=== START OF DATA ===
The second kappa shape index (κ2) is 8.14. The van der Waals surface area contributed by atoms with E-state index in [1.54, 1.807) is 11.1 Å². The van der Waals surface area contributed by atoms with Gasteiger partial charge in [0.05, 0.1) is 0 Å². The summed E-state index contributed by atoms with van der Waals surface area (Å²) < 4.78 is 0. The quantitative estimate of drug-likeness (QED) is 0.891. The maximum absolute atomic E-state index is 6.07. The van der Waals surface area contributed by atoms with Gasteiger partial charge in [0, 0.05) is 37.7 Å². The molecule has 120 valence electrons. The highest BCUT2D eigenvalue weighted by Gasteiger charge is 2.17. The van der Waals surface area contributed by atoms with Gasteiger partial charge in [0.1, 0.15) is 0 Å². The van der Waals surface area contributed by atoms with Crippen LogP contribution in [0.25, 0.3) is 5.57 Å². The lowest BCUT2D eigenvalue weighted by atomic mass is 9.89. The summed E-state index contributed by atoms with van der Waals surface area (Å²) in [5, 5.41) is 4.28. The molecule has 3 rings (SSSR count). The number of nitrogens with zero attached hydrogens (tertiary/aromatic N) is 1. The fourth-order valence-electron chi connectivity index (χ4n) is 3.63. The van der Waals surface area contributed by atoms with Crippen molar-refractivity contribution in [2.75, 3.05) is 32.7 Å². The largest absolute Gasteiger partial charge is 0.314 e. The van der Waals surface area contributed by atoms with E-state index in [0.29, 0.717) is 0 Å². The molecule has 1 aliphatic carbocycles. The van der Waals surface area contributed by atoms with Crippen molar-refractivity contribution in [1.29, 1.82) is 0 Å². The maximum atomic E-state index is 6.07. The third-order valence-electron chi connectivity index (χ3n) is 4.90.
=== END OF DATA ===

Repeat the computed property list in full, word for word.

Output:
The second kappa shape index (κ2) is 8.14. The van der Waals surface area contributed by atoms with E-state index in [1.54, 1.807) is 11.1 Å². The van der Waals surface area contributed by atoms with Gasteiger partial charge in [0.05, 0.1) is 0 Å². The summed E-state index contributed by atoms with van der Waals surface area (Å²) < 4.78 is 0. The quantitative estimate of drug-likeness (QED) is 0.891. The maximum absolute atomic E-state index is 6.07. The van der Waals surface area contributed by atoms with Gasteiger partial charge in [0, 0.05) is 37.7 Å². The molecule has 120 valence electrons. The highest BCUT2D eigenvalue weighted by Gasteiger charge is 2.17. The van der Waals surface area contributed by atoms with Gasteiger partial charge in [0.1, 0.15) is 0 Å². The van der Waals surface area contributed by atoms with Crippen LogP contribution in [0.25, 0.3) is 5.57 Å². The lowest BCUT2D eigenvalue weighted by atomic mass is 9.89. The summed E-state index contributed by atoms with van der Waals surface area (Å²) in [5, 5.41) is 4.28. The molecule has 3 rings (SSSR count). The number of nitrogens with zero attached hydrogens (tertiary/aromatic N) is 1. The fourth-order valence-electron chi connectivity index (χ4n) is 3.63. The van der Waals surface area contributed by atoms with Crippen molar-refractivity contribution in [2.75, 3.05) is 32.7 Å². The largest absolute Gasteiger partial charge is 0.314 e. The van der Waals surface area contributed by atoms with E-state index in [0.29, 0.717) is 0 Å². The molecule has 1 aliphatic carbocycles. The van der Waals surface area contributed by atoms with Crippen molar-refractivity contribution in [1.29, 1.82) is 0 Å². The maximum atomic E-state index is 6.07. The third-order valence-electron chi connectivity index (χ3n) is 4.90.